- Be gentle if you believe that your spouse is lying to you out of an immature need to protect their ego and counter their insecurities. Kindly explain to them what your feeling and concerns are. Don’t accuse them or belittle them. Let them see your hurt, not your anger, if you are hurting. Try to look at the situation from their perspective and understand why they feel the need to be dishonest.
- If your spouse falls into the more toxic, chronically deceptive category, be direct. Let them know that you see things that don’t add up. Challenge what they are saying. One study recommends that you make eye contact and then ask them to repeat their story, but this time in reverse. Lying takes effort, so if they have to tell it in reverse order, discrepancies in the account may be easier to spot.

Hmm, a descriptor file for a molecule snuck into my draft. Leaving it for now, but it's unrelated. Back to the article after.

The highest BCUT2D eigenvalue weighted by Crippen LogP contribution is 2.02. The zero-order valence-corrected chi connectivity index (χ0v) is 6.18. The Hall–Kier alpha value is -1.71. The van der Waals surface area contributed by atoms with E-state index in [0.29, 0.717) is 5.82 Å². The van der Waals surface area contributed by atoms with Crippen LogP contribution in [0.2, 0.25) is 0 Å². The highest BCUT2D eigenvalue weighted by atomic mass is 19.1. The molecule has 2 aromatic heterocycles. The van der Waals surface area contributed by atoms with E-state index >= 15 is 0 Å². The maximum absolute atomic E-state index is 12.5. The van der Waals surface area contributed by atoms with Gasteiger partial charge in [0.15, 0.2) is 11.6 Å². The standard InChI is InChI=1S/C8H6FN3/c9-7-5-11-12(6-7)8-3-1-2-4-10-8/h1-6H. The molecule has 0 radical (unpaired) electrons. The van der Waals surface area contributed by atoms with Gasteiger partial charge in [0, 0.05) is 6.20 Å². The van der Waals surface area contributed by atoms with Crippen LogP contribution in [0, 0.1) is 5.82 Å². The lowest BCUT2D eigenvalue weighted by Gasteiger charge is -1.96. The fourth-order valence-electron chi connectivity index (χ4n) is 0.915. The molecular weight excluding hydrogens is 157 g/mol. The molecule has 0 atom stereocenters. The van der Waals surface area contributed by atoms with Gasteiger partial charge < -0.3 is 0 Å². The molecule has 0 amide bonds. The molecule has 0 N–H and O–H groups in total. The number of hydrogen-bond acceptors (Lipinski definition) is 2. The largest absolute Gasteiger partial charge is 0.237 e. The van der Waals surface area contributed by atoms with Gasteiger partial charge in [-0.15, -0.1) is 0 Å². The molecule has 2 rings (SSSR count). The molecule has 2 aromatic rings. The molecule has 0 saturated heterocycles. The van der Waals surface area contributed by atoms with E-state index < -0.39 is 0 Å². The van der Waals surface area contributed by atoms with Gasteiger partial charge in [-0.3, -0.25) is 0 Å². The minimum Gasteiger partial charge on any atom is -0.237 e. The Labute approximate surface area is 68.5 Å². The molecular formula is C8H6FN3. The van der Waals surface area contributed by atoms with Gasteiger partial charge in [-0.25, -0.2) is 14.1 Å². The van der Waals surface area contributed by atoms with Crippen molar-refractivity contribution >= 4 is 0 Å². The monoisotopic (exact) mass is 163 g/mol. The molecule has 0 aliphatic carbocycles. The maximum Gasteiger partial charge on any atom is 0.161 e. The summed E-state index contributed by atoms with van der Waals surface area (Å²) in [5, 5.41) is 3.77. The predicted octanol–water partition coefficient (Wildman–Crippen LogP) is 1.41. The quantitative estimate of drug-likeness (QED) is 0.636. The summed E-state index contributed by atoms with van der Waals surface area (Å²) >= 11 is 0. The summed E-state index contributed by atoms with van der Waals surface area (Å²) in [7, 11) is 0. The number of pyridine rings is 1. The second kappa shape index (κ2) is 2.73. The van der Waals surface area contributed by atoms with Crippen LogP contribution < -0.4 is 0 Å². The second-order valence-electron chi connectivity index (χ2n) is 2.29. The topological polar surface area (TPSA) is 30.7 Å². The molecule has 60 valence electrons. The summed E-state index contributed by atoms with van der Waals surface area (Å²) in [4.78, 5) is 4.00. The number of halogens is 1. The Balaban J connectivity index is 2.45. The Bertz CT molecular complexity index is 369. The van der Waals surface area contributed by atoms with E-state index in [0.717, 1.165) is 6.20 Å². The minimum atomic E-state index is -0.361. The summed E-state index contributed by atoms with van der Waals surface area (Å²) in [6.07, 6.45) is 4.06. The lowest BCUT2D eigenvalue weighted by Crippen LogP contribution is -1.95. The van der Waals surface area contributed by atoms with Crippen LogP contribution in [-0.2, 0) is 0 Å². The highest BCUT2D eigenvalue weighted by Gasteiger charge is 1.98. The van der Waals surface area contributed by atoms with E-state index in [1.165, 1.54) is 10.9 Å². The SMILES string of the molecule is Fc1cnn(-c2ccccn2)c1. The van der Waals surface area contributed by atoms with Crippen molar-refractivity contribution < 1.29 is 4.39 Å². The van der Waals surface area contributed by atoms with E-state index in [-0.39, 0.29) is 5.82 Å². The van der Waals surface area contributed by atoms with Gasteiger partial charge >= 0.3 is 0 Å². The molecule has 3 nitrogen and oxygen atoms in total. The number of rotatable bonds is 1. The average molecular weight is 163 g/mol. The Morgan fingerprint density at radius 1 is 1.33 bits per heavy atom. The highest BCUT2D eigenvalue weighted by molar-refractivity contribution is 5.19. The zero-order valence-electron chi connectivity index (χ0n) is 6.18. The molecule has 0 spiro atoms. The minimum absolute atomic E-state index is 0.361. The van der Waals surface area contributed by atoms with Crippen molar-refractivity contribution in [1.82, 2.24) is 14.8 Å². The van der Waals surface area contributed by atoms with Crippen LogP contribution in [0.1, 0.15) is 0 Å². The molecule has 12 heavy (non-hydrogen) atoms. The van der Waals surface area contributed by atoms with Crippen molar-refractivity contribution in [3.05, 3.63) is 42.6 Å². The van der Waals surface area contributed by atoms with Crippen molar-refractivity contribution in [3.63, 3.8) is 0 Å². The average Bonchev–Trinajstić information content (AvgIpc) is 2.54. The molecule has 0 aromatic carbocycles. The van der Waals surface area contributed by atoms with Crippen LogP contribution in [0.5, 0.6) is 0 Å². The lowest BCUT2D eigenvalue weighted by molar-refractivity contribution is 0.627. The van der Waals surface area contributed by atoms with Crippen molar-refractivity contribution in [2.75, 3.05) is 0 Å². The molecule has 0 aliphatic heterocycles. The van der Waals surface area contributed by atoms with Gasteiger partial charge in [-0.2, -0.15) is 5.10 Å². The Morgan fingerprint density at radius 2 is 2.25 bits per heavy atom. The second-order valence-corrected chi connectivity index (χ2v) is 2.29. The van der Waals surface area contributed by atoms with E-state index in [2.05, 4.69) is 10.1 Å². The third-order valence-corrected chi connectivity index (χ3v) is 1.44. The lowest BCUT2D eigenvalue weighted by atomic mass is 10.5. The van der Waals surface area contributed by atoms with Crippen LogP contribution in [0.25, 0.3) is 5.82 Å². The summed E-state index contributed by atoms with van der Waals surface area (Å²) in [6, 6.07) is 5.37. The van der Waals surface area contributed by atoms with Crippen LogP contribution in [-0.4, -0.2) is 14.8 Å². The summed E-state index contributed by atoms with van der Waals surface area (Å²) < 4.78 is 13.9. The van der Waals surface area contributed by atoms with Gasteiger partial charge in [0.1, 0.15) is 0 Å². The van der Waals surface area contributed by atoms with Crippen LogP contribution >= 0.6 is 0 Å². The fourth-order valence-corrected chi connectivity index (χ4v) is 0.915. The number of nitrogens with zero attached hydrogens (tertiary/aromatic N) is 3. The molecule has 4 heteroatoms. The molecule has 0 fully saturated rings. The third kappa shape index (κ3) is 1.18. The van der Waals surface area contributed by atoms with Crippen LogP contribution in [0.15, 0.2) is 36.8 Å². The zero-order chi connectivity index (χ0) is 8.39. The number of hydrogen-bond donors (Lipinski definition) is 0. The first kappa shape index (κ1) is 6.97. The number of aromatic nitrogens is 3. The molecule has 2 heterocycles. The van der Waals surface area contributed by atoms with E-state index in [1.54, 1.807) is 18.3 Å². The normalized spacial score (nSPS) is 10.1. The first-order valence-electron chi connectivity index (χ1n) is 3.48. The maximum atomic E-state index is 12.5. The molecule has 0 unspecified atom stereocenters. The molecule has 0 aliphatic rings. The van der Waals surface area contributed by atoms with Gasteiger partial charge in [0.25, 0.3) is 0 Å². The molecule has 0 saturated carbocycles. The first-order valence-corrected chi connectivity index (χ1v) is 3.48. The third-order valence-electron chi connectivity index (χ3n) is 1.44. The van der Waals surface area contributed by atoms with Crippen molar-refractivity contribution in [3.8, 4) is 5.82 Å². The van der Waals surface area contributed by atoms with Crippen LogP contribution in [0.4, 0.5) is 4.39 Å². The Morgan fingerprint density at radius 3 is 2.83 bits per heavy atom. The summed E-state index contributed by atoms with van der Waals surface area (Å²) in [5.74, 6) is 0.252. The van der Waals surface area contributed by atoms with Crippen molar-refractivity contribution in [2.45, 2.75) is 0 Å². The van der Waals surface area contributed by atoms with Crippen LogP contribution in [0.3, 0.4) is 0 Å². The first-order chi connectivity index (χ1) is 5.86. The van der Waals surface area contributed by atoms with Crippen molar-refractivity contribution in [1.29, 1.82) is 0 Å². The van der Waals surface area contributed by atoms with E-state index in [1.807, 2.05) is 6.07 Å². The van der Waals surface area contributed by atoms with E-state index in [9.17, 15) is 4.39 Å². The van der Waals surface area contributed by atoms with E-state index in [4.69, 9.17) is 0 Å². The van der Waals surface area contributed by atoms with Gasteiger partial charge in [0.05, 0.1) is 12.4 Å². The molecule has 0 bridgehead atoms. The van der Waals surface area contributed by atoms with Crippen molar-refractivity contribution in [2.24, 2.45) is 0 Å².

One brick at a time, pull down the wall of lies your partner has built. As each event happens, confront your spouse. Don’t let it go. You become complicit in the lie when you do and participate in creating the illusion.
WHEN TO LEAVE
Can you stay in a relationship with a lying spouse? Staying in a relationship with a habitual liar is incredibly toxic. Before you decide to end the relationship, you may need to seek professional counseling. This could help you know more comprehensively what’s happening in your marriage and what role you play in the situation.
Whatever you do, you must forgive your spouse. Forgiveness frees you from bitterness and resentment and allows you to move forward.
If your partner expresses remorse for lying, is apologetic for hurting you, and is willing to change or seek help, then there is hope for your relationship.